In LA, the aesthetics of a class, the way the straps and mesh bits on women’s yoga clothes accentuate every toned muscle, or the way the men practice shirtless–sporting a variety of fascinating tattoos–somewhat undermines the instructors’ insistence that we pay attention to our own practice. I can’t say I particularly mind the distraction. What does bother me is the constant pressure to spend money in order to “deepen your practice.” The monthly membership fee is reasonable, and if I ride my bike to class I can borrow a mat for free. But flyers for yoga retreats in Bali or Southern Italy, costing thousands of dollars, line the tables in the studio. The spandex yoga clothes they sell in the studio shop are all upwards of $70 an item.
The idea that capitalism is besmirching the purity of an ancient faith has never really bothered me. People have used religion to talk each other into handing over money and quite a bit else for centuries, but there does seem to be something especially phony and imperialist about white Americans using Indian religious texts for extravagant profit.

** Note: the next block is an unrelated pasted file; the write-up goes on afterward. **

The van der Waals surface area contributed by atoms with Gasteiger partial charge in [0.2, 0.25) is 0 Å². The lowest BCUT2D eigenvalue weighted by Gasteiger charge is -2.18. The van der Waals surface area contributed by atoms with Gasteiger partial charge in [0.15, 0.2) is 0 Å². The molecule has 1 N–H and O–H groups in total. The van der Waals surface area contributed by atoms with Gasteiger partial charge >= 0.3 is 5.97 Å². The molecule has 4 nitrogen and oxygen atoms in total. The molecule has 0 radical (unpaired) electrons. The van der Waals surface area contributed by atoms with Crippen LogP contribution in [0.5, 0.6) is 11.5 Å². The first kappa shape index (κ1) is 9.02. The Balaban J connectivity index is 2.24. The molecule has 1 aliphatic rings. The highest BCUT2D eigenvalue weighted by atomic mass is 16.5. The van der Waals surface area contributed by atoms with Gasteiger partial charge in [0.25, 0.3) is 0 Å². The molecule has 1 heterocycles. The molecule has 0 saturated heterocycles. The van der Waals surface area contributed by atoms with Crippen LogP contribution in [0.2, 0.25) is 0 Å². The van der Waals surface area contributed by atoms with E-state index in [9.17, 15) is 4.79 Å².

Since I go to yoga class to work out and calm down, and not to have debates, I stick to small talk in the studio. But doing research for this story I found that, as in church, there are plenty of other quiet skeptics in the fitness studio, going through the motions and keeping their mouths shut.
Sasha does SoulCycle, not yoga, but when she tells me about the classes, plenty sounds familiar. She loves the way the classes feel–she’d attended seven when I spoke with her–but the vague spirituality of some of the jargon in their marketing creeps her out. “If you get 10 rides under your belt, you start your ‘soul cycle journey,’ which “¦ I have no idea what that means,” she told me over Skype. Realistically, she thinks it probably just means they’ll try to get her to buy more classes.
SoulCycle is a very expensive version of spinning, which is riding stationary bicycles with a group of other people while following an instructor. Sasha spreads out the classes she attends so that she can afford them but suspects most others in the studio are able to buy the class packages, which cost thousands of dollars.